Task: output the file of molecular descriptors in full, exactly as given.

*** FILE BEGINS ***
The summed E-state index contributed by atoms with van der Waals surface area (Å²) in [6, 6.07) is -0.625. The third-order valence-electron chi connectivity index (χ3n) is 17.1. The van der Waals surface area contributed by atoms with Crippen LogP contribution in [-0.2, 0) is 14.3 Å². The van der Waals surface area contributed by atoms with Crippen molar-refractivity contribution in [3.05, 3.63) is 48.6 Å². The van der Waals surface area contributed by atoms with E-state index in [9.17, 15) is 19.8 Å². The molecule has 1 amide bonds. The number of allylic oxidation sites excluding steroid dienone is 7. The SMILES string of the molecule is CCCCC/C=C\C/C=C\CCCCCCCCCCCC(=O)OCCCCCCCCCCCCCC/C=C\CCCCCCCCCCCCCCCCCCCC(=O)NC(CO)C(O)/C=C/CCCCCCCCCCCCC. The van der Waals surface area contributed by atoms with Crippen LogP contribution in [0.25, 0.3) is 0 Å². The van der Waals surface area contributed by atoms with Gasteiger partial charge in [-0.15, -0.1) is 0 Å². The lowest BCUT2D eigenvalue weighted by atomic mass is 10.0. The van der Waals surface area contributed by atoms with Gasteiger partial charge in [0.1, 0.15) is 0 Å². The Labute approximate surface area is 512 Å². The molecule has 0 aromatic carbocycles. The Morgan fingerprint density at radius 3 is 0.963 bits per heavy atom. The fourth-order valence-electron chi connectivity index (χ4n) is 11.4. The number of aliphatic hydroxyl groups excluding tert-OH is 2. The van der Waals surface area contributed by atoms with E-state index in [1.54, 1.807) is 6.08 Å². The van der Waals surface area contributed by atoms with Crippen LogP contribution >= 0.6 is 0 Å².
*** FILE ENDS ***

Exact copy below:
The summed E-state index contributed by atoms with van der Waals surface area (Å²) in [6, 6.07) is -0.625. The third-order valence-electron chi connectivity index (χ3n) is 17.1. The van der Waals surface area contributed by atoms with Crippen LogP contribution in [-0.2, 0) is 14.3 Å². The van der Waals surface area contributed by atoms with Crippen molar-refractivity contribution in [3.05, 3.63) is 48.6 Å². The van der Waals surface area contributed by atoms with E-state index in [9.17, 15) is 19.8 Å². The molecule has 1 amide bonds. The number of allylic oxidation sites excluding steroid dienone is 7. The SMILES string of the molecule is CCCCC/C=C\C/C=C\CCCCCCCCCCCC(=O)OCCCCCCCCCCCCCC/C=C\CCCCCCCCCCCCCCCCCCCC(=O)NC(CO)C(O)/C=C/CCCCCCCCCCCCC. The van der Waals surface area contributed by atoms with Crippen LogP contribution in [0.25, 0.3) is 0 Å². The van der Waals surface area contributed by atoms with Gasteiger partial charge in [-0.15, -0.1) is 0 Å². The lowest BCUT2D eigenvalue weighted by atomic mass is 10.0. The van der Waals surface area contributed by atoms with Gasteiger partial charge in [0.1, 0.15) is 0 Å². The Labute approximate surface area is 512 Å². The molecule has 0 aromatic carbocycles. The Morgan fingerprint density at radius 3 is 0.963 bits per heavy atom. The fourth-order valence-electron chi connectivity index (χ4n) is 11.4. The number of aliphatic hydroxyl groups excluding tert-OH is 2. The van der Waals surface area contributed by atoms with E-state index in [1.54, 1.807) is 6.08 Å². The van der Waals surface area contributed by atoms with Crippen LogP contribution >= 0.6 is 0 Å².